Simone and Michael Manzella can’t get enough of their baby girl, Dakota.
“Everyone’s doing really good so we can’t complain about that at all,” Michael Manzella said.
But it’s what happened on the day Dakota was born last September, that led the couple to call NBC 6 Responds. The couple had planned to have a home birth.
“We had a midwife and the whole deal,” said Michael. “We wanted it to be came and special and nice.”
But when hours passed and Simone wasn’t dilating, they went to North Shore Hospital in Miami.
The couple, at that point, had been up for 24 hours. They were tired and stressed, Michael said.
Their midwife, according to Michael, helped them check in at the hospital and one of the things he clearly remembers saying was that they wanted to keep the placenta.
Michael said a hospital nurse explained he needed to have a cooler available to take it home and how it would likely be a couple of days before the placenta would be released to them.
But he said he didn’t know he had to sign a release of responsibility form in order to save the placenta.
“Nobody ever gave us the paper,” Michael said, adding he had no idea they had to sign anything until after it was too late and Simone’s placenta was no longer usable.
“I was actually very angry,” Simone said.
The couple told NBC 6 Responds the hospital apologized for what happened.
North Shore Hospital would not talk specifics with us, but did send a statement that said: “We respect the birth plan of every mother and family. In accordance with our hospital policy, we will honor a family’s wish to preserve the placenta if they request us to do so. This request must be made before the time of delivery in order for the placenta to be suitable for the family’s intended use.”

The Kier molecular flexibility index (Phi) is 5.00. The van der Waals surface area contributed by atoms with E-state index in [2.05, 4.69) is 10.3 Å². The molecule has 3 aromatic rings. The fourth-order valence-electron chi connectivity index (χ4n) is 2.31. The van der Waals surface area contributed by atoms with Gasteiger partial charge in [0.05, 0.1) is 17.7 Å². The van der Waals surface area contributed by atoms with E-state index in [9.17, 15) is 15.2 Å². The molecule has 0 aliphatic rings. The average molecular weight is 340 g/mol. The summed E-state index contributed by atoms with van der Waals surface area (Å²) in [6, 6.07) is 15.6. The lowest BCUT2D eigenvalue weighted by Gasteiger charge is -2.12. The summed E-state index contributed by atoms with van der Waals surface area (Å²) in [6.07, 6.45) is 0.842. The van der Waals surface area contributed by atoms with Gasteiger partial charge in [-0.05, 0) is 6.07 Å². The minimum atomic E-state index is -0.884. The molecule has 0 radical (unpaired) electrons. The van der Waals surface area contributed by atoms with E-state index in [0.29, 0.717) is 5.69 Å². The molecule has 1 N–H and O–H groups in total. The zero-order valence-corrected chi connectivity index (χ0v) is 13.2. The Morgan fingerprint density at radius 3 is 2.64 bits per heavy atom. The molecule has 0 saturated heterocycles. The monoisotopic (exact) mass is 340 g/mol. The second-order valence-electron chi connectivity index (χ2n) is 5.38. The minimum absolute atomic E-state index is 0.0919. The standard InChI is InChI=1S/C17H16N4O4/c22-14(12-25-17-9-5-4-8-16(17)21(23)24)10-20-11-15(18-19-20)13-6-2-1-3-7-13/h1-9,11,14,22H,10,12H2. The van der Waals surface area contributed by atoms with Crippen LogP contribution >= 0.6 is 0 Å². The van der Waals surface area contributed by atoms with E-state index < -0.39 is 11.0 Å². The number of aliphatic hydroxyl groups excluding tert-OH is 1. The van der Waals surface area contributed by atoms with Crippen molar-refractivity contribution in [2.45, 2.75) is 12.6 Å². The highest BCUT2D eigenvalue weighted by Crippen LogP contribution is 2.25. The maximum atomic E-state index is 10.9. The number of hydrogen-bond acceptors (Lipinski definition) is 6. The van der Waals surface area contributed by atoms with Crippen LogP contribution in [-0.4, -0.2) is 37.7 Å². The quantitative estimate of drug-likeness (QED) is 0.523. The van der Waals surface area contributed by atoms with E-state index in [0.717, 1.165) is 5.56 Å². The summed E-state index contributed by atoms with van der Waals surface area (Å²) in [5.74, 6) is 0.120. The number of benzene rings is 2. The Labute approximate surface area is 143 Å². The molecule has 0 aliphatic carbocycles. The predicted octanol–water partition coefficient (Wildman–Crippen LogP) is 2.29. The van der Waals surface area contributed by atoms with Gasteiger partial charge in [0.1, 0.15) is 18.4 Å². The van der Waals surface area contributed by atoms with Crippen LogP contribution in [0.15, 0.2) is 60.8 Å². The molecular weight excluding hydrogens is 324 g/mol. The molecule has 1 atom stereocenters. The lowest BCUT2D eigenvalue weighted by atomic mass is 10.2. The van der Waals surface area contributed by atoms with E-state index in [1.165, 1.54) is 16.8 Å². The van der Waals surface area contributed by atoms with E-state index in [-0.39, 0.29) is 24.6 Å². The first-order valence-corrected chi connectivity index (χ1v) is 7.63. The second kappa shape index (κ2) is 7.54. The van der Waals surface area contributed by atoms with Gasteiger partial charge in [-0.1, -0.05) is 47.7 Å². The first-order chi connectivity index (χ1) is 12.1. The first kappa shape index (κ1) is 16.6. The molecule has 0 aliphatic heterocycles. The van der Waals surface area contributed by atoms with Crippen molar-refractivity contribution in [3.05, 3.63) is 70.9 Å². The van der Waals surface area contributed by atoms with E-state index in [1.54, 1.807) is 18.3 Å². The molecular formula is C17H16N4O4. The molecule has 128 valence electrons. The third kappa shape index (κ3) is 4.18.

“I’ve never encountered a problem,” said Lila Aviles, a placenta encapsulator for Mainstay Doulas & Co.
Aviles said she’s had clients who have delivered babies at North Shore Hospital.
“The key here is for the client to be informed,” she said, so that a patient knows what to ask for not just at North Shore, but at any other hospital. “If there is a waiver, you have to ask for them because it’s usually not included in the paperwork you do when checking in.”
Aviles’ company gets inquiries almost every day from families wanting to preserve placentas. The company charges $300 for the service, which Aviles performs at a client’s home.
Aviles processes the placenta and makes it into pills the mother can consume.
According to Aviles, the pills can help new moms even though there is no scientific research to prove it.
“During their postpartum period, they’re experiencing less pain while recovering, they’re seeing an increase in their milk supply, they’re basically experiencing less of the baby blues,” Aviles said.
Simone, meanwhile, will never know if the pills would have helped her after giving birth to Dakota. But if she gets pregnant again, she now knows what she needs to do to make sure her placenta is preserved.
If you’re pregnant and are thinking about preserving your placenta, here’s a list of some hospitals in South Florida and what they require patients do if they want to keep their placenta.
Baptist Hospitals (Baptist Main/Homestead Hospital/South Miami/West Kendall): If a patient makes the request, they have to fill out a form at registration saying they wish to keep the placenta.
Mount Sinai Medical Center: On average, they get 8 to 9 requests a month from patients who want to save their placentas. Mount Sinai requires that patients fill out paperwork related to preserving their placentas.
Holy Cross Hospital in Ft. Lauderdale: Generally, upon patient request, a written authorization and proper arrangements need to be made in order to preserve a placenta.
Memorial Healthcare Systems (Memorial Regional/Memorial Hospital Miramar/Memorial Hospital West): Patients must speak up during the admission process. If they want to keep their placenta, they need to sign a release of tissue consent form.